Permanent Life Partners OR Tying the Knot: What are the Implications on Financial Planning? February 22, 2022

Permanent Life Partners OR Tying the Knot: What are the Implications on Financial Planning?

Many couples today choose to remain as permanent life partners without the legal formality of “tying the knot”. Here, we explore the implications of their choices in terms of financial planning. Here are 3 areas we will look at:

1. Acquiring of Real Estate

In land-scarce Singapore where living expenses are relatively high, securing a decent roof over your head is very important.

Fortunately, with the implementation of mandatory savings through the CPF scheme and a healthy job market, most Singaporeans or permanent residents are able to afford public housing.

This leads us to the question: will property remain affordable for future generations or will they end up renting like our Western counterparts?

1.1 Owning a HDB flat (Public Housing)

The Housing and Development Board (HDB) has clear criteria for non-married couples’ ownership of housing properties in Singapore. Public home ownership is allowed under one of the following schemes:

i) Fiancé/ Fiancée Scheme, i.e. couples have to solemnise their marriage within 3 months from the resale completion date

ii) Joint Singles Scheme, i.e. singles who are either unmarried or divorced, 35 years and above

You may or may not be eligible for any HDB grants to subsidise your purchase.

For further details go to:

1.2 Buying a Private Property

You may jointly purchase a private property even if you are not legally married.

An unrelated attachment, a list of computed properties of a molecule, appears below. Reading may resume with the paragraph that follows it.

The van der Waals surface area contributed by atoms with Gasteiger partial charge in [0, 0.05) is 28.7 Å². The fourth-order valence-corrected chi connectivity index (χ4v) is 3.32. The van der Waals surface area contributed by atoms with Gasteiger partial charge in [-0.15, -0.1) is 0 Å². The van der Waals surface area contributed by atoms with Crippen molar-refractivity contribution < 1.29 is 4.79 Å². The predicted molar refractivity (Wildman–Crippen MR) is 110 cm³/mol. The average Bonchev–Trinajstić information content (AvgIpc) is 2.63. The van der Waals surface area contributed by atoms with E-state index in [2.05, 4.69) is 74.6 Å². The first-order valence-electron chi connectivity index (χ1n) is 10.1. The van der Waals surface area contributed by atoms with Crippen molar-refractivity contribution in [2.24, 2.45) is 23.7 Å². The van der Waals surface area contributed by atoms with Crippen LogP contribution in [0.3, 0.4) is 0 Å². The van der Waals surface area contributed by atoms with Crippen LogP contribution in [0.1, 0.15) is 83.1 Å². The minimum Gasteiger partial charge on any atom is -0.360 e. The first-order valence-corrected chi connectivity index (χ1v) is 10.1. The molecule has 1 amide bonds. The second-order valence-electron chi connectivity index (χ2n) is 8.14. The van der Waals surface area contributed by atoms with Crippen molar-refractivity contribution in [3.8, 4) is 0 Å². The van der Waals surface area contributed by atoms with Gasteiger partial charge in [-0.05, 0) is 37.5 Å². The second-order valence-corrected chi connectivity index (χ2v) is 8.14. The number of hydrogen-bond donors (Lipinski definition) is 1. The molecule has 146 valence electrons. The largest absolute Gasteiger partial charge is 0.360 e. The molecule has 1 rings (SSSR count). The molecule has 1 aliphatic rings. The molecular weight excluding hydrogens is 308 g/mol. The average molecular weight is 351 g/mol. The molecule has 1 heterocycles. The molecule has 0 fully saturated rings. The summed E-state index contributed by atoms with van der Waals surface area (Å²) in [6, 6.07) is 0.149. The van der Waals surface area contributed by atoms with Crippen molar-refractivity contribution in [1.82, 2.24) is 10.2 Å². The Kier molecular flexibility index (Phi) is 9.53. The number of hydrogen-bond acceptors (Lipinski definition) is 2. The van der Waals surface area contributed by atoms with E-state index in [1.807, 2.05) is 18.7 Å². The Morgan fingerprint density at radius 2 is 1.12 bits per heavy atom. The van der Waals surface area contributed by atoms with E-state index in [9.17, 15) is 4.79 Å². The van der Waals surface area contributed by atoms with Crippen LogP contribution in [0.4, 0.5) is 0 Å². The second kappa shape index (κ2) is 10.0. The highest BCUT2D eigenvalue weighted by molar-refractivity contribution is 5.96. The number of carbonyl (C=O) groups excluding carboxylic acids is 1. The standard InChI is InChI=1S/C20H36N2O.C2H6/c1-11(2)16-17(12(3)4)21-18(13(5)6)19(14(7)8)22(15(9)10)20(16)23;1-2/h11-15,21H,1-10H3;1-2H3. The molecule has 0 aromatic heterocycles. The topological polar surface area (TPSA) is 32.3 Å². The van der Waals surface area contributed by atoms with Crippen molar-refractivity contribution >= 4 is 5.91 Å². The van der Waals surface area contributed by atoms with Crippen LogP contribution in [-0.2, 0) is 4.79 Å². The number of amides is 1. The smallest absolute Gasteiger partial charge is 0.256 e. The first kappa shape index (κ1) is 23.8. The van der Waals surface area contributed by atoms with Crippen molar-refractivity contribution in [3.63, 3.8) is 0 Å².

There are two methods of jointly owning a property with another person:

i) Joint Tenancy

When a property is jointly owned by two individuals under joint tenancy, both parties have equal rights to the property. The right of survivorship applies as the property is automatically transferred to the surviving co-owner upon the death of one co-owner. This method is commonly used by to-be-married or married couples where home is meant to be a roof for the family.

ii) Tenancy in Common

When a property is jointly owned by two individuals under tenancy in common, it provides greater clarity to the shares of ownership.

Each owner retains his/her shares to the property throughout. If one co-owner passes on, his or her share(s) will go to the estate of the deceased.

However, careful planning is required on how the property is to be dealt with upon the passing of any co-owner to avoid any potential conflicts that may arise in the future.

2. Provision for Retirement Needs

Staying together might mean having to take care of each other, physically and financially. It becomes especially necessary to provide for each other’s retirement needs.

This includes looking at:

i) Lifestyle Needs

Budgeting is a key area for retirement. Spending time together during your golden years would mean being able to pool resources and share simple pleasures in life. The cost, portion, as well as calories from a plate of “Char Kway Teow” (stir-fried rice noodle), can now be shared by two instead of one. Sometimes, the thought of enjoying it together matters more than having the whole plate and eating it alone.

With the COVID-19 pandemic receding and many more countries opening their borders, more money may be allocated for traveling.

By doing effective budgeting, retirement nest eggs can be made to last for 30 years or longer.

The Lasting Power of Attorney (LPA) is an important detail to look into as strokes and dementia are not uncommon among retirees.

A life permanent partner will have difficulties obtaining a court order to ensure a mentally incapacitated partner’s personal well-being and/or financial matters if there is no LPA.